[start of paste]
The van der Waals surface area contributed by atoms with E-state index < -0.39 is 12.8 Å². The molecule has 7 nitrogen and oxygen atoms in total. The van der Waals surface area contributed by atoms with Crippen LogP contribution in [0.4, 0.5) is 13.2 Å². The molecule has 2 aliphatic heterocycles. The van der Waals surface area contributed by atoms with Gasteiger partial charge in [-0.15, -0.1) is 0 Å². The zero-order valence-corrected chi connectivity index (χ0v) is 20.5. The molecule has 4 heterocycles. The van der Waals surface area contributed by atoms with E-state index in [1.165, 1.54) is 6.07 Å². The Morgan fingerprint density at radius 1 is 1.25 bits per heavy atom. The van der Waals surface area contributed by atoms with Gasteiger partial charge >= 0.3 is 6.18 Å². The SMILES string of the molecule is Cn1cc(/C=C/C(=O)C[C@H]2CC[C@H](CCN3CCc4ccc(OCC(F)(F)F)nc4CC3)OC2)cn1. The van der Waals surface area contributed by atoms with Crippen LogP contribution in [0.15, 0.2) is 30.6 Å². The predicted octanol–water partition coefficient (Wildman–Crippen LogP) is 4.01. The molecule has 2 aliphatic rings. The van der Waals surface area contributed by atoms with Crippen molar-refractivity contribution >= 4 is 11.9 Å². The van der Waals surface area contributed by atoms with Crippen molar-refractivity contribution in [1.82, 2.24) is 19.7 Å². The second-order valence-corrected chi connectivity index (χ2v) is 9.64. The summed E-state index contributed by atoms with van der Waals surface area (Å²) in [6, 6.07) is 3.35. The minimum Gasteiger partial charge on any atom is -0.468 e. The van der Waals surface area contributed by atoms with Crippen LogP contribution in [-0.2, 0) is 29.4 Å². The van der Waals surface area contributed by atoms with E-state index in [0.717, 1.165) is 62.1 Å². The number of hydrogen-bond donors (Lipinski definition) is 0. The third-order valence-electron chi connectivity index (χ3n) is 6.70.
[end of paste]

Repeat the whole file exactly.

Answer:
The van der Waals surface area contributed by atoms with E-state index < -0.39 is 12.8 Å². The molecule has 7 nitrogen and oxygen atoms in total. The van der Waals surface area contributed by atoms with Crippen LogP contribution in [0.4, 0.5) is 13.2 Å². The molecule has 2 aliphatic heterocycles. The van der Waals surface area contributed by atoms with Gasteiger partial charge in [-0.15, -0.1) is 0 Å². The zero-order valence-corrected chi connectivity index (χ0v) is 20.5. The molecule has 4 heterocycles. The van der Waals surface area contributed by atoms with E-state index in [1.165, 1.54) is 6.07 Å². The Morgan fingerprint density at radius 1 is 1.25 bits per heavy atom. The van der Waals surface area contributed by atoms with Gasteiger partial charge >= 0.3 is 6.18 Å². The SMILES string of the molecule is Cn1cc(/C=C/C(=O)C[C@H]2CC[C@H](CCN3CCc4ccc(OCC(F)(F)F)nc4CC3)OC2)cn1. The van der Waals surface area contributed by atoms with Crippen LogP contribution in [0.15, 0.2) is 30.6 Å². The predicted octanol–water partition coefficient (Wildman–Crippen LogP) is 4.01. The molecule has 2 aliphatic rings. The van der Waals surface area contributed by atoms with Crippen molar-refractivity contribution >= 4 is 11.9 Å². The van der Waals surface area contributed by atoms with Crippen molar-refractivity contribution in [1.82, 2.24) is 19.7 Å². The second-order valence-corrected chi connectivity index (χ2v) is 9.64. The summed E-state index contributed by atoms with van der Waals surface area (Å²) in [6, 6.07) is 3.35. The minimum Gasteiger partial charge on any atom is -0.468 e. The van der Waals surface area contributed by atoms with Crippen LogP contribution in [-0.2, 0) is 29.4 Å². The van der Waals surface area contributed by atoms with E-state index in [0.717, 1.165) is 62.1 Å². The number of hydrogen-bond donors (Lipinski definition) is 0. The third-order valence-electron chi connectivity index (χ3n) is 6.70.